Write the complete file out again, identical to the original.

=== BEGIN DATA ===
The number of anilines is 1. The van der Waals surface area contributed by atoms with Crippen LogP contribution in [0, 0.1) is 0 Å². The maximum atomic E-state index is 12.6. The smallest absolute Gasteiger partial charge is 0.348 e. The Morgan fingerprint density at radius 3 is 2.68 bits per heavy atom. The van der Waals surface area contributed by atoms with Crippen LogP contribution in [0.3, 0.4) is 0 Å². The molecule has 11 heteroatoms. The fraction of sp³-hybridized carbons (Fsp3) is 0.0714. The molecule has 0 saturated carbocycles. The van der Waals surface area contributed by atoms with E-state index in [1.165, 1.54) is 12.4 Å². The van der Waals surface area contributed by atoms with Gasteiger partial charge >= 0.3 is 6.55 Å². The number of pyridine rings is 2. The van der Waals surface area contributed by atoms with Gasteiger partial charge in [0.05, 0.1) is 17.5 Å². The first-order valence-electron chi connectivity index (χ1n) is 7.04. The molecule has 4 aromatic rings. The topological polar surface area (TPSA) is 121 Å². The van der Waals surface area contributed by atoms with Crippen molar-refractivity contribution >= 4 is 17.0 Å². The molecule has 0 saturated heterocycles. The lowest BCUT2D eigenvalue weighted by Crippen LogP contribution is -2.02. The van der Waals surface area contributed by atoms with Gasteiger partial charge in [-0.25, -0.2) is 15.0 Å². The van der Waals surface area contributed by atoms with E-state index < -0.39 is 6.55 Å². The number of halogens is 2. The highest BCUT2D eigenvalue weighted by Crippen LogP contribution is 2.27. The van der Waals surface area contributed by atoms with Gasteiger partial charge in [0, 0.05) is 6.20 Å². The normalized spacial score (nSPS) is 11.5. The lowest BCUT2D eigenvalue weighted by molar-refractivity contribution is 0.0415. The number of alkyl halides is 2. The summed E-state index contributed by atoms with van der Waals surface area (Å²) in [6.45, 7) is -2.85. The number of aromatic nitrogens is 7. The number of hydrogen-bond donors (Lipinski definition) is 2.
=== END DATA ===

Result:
The number of anilines is 1. The van der Waals surface area contributed by atoms with Crippen LogP contribution in [0, 0.1) is 0 Å². The maximum atomic E-state index is 12.6. The smallest absolute Gasteiger partial charge is 0.348 e. The Morgan fingerprint density at radius 3 is 2.68 bits per heavy atom. The van der Waals surface area contributed by atoms with Crippen LogP contribution in [0.3, 0.4) is 0 Å². The molecule has 11 heteroatoms. The fraction of sp³-hybridized carbons (Fsp3) is 0.0714. The molecule has 0 saturated carbocycles. The van der Waals surface area contributed by atoms with E-state index in [1.165, 1.54) is 12.4 Å². The van der Waals surface area contributed by atoms with Gasteiger partial charge >= 0.3 is 6.55 Å². The number of pyridine rings is 2. The van der Waals surface area contributed by atoms with Gasteiger partial charge in [0.05, 0.1) is 17.5 Å². The first-order valence-electron chi connectivity index (χ1n) is 7.04. The molecule has 4 aromatic rings. The topological polar surface area (TPSA) is 121 Å². The van der Waals surface area contributed by atoms with Crippen molar-refractivity contribution >= 4 is 17.0 Å². The molecule has 0 saturated heterocycles. The lowest BCUT2D eigenvalue weighted by Crippen LogP contribution is -2.02. The van der Waals surface area contributed by atoms with Gasteiger partial charge in [-0.25, -0.2) is 15.0 Å². The van der Waals surface area contributed by atoms with E-state index < -0.39 is 6.55 Å². The number of halogens is 2. The highest BCUT2D eigenvalue weighted by Crippen LogP contribution is 2.27. The van der Waals surface area contributed by atoms with Gasteiger partial charge in [0, 0.05) is 6.20 Å². The normalized spacial score (nSPS) is 11.5. The lowest BCUT2D eigenvalue weighted by molar-refractivity contribution is 0.0415. The number of alkyl halides is 2. The summed E-state index contributed by atoms with van der Waals surface area (Å²) in [6.45, 7) is -2.85. The number of aromatic nitrogens is 7. The number of hydrogen-bond donors (Lipinski definition) is 2.